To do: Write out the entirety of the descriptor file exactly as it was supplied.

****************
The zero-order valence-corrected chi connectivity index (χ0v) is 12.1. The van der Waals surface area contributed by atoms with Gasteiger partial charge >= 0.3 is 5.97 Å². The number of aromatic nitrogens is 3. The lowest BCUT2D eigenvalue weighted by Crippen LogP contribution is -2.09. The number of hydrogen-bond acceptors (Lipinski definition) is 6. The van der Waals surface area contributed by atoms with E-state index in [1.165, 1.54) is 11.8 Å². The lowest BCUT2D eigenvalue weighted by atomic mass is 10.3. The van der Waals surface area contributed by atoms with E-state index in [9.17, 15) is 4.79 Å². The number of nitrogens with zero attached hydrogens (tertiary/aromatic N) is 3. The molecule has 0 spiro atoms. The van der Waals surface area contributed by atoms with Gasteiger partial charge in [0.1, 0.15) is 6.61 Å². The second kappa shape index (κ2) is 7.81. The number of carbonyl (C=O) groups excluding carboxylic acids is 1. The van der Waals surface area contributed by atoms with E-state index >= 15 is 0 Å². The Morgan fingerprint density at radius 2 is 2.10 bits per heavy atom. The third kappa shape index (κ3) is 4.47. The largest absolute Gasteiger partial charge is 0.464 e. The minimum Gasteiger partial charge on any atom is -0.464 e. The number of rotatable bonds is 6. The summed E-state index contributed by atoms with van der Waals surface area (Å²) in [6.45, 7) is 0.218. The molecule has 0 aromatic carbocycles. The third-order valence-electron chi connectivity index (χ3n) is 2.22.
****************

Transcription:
The zero-order valence-corrected chi connectivity index (χ0v) is 12.1. The van der Waals surface area contributed by atoms with Gasteiger partial charge >= 0.3 is 5.97 Å². The number of aromatic nitrogens is 3. The lowest BCUT2D eigenvalue weighted by Crippen LogP contribution is -2.09. The number of hydrogen-bond acceptors (Lipinski definition) is 6. The van der Waals surface area contributed by atoms with E-state index in [1.165, 1.54) is 11.8 Å². The lowest BCUT2D eigenvalue weighted by atomic mass is 10.3. The van der Waals surface area contributed by atoms with E-state index in [9.17, 15) is 4.79 Å². The number of nitrogens with zero attached hydrogens (tertiary/aromatic N) is 3. The molecule has 0 spiro atoms. The van der Waals surface area contributed by atoms with Gasteiger partial charge in [0.1, 0.15) is 6.61 Å². The second kappa shape index (κ2) is 7.81. The number of carbonyl (C=O) groups excluding carboxylic acids is 1. The van der Waals surface area contributed by atoms with E-state index >= 15 is 0 Å². The Morgan fingerprint density at radius 2 is 2.10 bits per heavy atom. The third kappa shape index (κ3) is 4.47. The largest absolute Gasteiger partial charge is 0.464 e. The minimum Gasteiger partial charge on any atom is -0.464 e. The number of rotatable bonds is 6. The summed E-state index contributed by atoms with van der Waals surface area (Å²) in [6.45, 7) is 0.218. The molecule has 0 aromatic carbocycles. The third-order valence-electron chi connectivity index (χ3n) is 2.22.